One of the sorrows of death is the “unfinished” things. No matter how well-planned or how expected death is, there is always going to be something left undone: Conversations, experiences, adventures, goals, and more. And, for many people, craft projects.
My husband left many things undone: He never ran the marathon he was training for; he never got to be a father; he never got to grow old. There were far too many undones in his life that was cut short too young. We never had important conversations about funerals, but we had many other important conversations during our time together.
And I know that there were things left undone in Mum’s life because I know what some of her goals were and I know what some of her projects-in-progress were. And whilst I can’t have any of the conversations Mum might have wanted to have, or the experiences, or the adventures, I can finish some of her unfinished projects.
After Mum died, I inherited her vast collection of yarn along with some unfinished projects she had been working on. I catalogued the bulk of the yarn last summer – and even made a large blanket for Dad – but I didn’t have the time to go through the scraps and the rest of the collection.
I have now gone through the rest of the haul and have catalogued the rest of the yarn, craft supplies, and unfinished projects. It’s a little overwhelming, but I am really looking forward to turning all of this into something wonderful (for me and for others).
There were several bags to go through. Some were just yarn (of varying lengths) and others were projects in progress. There were also a few completed things in some bags – although I don’t know if those completed things were part of a larger project or not.
The first step was a “rough” examination to see if bags with both yarn and projects were meant to go together, or if they were just placed in a bag to move them out of the way. Then I began to do an inventory of the bags of yarn.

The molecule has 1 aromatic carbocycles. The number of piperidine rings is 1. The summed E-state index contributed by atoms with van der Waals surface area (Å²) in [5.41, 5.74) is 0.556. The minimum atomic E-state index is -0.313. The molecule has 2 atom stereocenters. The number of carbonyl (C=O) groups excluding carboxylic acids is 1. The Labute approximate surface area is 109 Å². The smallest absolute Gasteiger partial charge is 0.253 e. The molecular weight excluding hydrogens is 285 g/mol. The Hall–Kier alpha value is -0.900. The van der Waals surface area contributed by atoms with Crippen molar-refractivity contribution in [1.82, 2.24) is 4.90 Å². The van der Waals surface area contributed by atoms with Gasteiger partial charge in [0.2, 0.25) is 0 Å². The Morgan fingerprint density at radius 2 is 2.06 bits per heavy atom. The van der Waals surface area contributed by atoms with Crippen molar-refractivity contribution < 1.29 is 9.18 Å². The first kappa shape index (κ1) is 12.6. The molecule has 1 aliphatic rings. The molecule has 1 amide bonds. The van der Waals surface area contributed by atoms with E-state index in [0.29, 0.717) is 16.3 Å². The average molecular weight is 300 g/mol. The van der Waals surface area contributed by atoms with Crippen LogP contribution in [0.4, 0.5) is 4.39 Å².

It quickly became clear that one bag was for unusable scraps – small pieces of yarn no more than 3 inches long. I set that bag aside so that I could add any further small scraps to it. This bag will get stashed away with my small scraps bag, which is generally made up of the bits of yarn from crochet projects after I weave in the ends. My plan for this stash is to (eventually) use it as the stuffing for a toy or pillow. (Much of the material is acrylic, so not bird-friendly for nests and such.)
Another bag contained larger pieces of yarn. Some are only 5-6 inches long, but others are a little more than a foot long. I straightened those out to bundle them together. There were also several bundles of cut lengths of about 18 inches. I would generally put large scraps like this aside for gift wrapping, as they are rarely incorporated into my crochet projects. But the large scraps will be useful for finishing Mum’s plastic canvas projects, and for doing other similar projects of my own (more on that later).
There were also bags that contained very large chunks of yarn. Not full skeins but chunks long enough to create a solid row or multiple rows of crochet stitches for a blanket or scarf. A few were quite tangled, but most were just not well organised or wrapped. After wrangling and detailing these, I wrapped the smaller quantities into twists and wound larger quantities into balls. Some of these scraps will find their way into scarves that I am making for Celeste and Jessica, some will go to complete Mum’s projects, and some will be used for a large blanket I plan to make for myself.